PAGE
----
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Why build a design system?

Blog Design System

We’ve recently put together the opening steps of a new design system for Oracle - Grapeshot.

It’s a catalogue of reusable web components (covering things like navigation bars, buttons, drop down menus) which incorporates user-interactions as well as style and branding elements.


The purpose of having a design system is to avoid recreating the same components in multiple different ways, resulting in a more consistent design language across all your platforms as the product evolves.

In a perfect world, a design system would be baked into the planning stage of a website, long before anything is committed to code. But often, the need only emerges once a site is large enough to be maintained by different teams of developers. That’s because large, multi-layered, multi-functional sites are perfect breeding-grounds for inconsistent design.

Many designers left with wiggle room to make some ‘personal improvements’ find the urge too irresistible (it’s in their DNA) especially as it can feel quicker to ‘knock something new up’ than go hunting around for an unknown asset.

Over time, the same elements get built over and over until no one knows which version to use and when.

As a result, it can take new designers ages to get up to speed with the house design language. It’s wasteful and it costs real money.

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In his excellent blog on the topic, design specialist, Drew Bridewell suggests that if the following questions are being asked with alarming frequency by your design-team, it's time for a design system:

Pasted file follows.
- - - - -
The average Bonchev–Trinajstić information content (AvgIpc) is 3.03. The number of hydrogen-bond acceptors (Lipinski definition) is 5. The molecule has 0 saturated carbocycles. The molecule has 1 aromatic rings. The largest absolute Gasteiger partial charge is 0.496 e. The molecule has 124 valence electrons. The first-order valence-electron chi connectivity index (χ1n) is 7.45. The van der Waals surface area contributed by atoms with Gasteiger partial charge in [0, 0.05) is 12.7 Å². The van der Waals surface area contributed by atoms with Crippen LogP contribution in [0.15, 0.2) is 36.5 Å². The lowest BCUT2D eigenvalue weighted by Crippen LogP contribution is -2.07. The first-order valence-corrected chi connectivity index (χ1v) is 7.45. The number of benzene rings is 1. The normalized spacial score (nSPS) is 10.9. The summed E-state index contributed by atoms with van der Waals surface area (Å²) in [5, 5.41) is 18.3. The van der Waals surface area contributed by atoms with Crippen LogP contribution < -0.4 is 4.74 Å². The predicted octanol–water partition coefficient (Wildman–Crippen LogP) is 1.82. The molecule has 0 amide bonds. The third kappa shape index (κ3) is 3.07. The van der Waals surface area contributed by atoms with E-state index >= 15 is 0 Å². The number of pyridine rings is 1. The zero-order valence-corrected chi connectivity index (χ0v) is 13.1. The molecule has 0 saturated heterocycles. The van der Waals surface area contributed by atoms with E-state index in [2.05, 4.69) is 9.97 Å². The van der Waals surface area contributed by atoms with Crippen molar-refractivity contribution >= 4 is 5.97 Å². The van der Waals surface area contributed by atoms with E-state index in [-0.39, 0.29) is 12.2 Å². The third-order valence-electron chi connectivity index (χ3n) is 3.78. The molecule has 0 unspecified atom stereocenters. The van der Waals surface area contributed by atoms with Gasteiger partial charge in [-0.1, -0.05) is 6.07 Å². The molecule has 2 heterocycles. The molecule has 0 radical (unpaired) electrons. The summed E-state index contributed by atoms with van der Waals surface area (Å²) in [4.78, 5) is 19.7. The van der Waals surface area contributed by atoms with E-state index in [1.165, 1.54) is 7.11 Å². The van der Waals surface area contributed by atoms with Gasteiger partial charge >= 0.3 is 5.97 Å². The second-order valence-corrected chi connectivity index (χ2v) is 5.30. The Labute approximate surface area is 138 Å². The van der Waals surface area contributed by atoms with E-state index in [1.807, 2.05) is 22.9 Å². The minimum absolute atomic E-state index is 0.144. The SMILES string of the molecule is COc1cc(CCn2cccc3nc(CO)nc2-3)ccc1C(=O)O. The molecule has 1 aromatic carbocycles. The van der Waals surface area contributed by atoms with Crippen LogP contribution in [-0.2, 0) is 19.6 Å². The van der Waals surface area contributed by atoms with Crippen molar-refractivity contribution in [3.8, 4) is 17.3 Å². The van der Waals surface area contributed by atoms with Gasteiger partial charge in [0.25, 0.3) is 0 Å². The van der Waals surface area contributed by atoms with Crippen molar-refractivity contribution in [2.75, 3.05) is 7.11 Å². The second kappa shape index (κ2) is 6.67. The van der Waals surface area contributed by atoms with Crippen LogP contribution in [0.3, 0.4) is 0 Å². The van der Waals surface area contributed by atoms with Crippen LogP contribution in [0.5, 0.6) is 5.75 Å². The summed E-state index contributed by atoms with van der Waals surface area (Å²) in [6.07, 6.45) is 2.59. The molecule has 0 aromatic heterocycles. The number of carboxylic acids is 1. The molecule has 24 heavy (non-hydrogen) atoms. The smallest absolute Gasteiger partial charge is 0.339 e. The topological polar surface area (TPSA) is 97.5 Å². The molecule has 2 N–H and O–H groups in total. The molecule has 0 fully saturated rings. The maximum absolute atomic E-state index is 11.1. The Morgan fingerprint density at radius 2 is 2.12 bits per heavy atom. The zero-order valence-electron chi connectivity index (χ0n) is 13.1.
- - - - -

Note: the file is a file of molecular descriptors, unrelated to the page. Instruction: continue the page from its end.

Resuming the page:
• Can you send me that source file?
  • Which button should I use for this use case?
  • Is this the best version of this?
  • Should that button be to the left or right of the cancel button?
  • How is this supposed to work?



Hoping to avoid a similar situation, Oracle - Grapeshot approached Fluent to help them demonstrate the value of having a design system internally. We took one of their flagship products, ran a quick review of what was working well and what design changes were needed, then abstracted the components of that interface into patterns for reuse. It's the start of a process to unify a much wider set requirements, which once complete promises to:

  • Give a clear overview of all the components currently available.
  • Define which components do - and don’t - belong in a pattern
  • Make it easy to incorporate any missing components
  • Prescribe the way components are coded in all their variant formats and keep them in sync.


Of course,  a system, no matter how good, needs the people using it to make it work. They need to understand its purpose and accept it's authority if it is to thrive. This means communicating the benefits of it internally and even building it into the on-boarding process for new starters.  Do these things well and your design system will reward you by: 

  • Becoming the single source of truth for all matters design related
  • Maintaining a consistent user-experience across all areas of the site
  • Encouraging the re-use, rather than reinvention, of elements
  • Facilitating the building and sharing of new pattern combinations between teams
  • Saving time, effort and money.

It's never too early to implement a design system - and the earlier you begin, the less daunting the task. A design system is never 'finished', so think of it as a tool to aid your design teams productivity rather than A Thing To Be Delivered, and you'll set yourself up for success.

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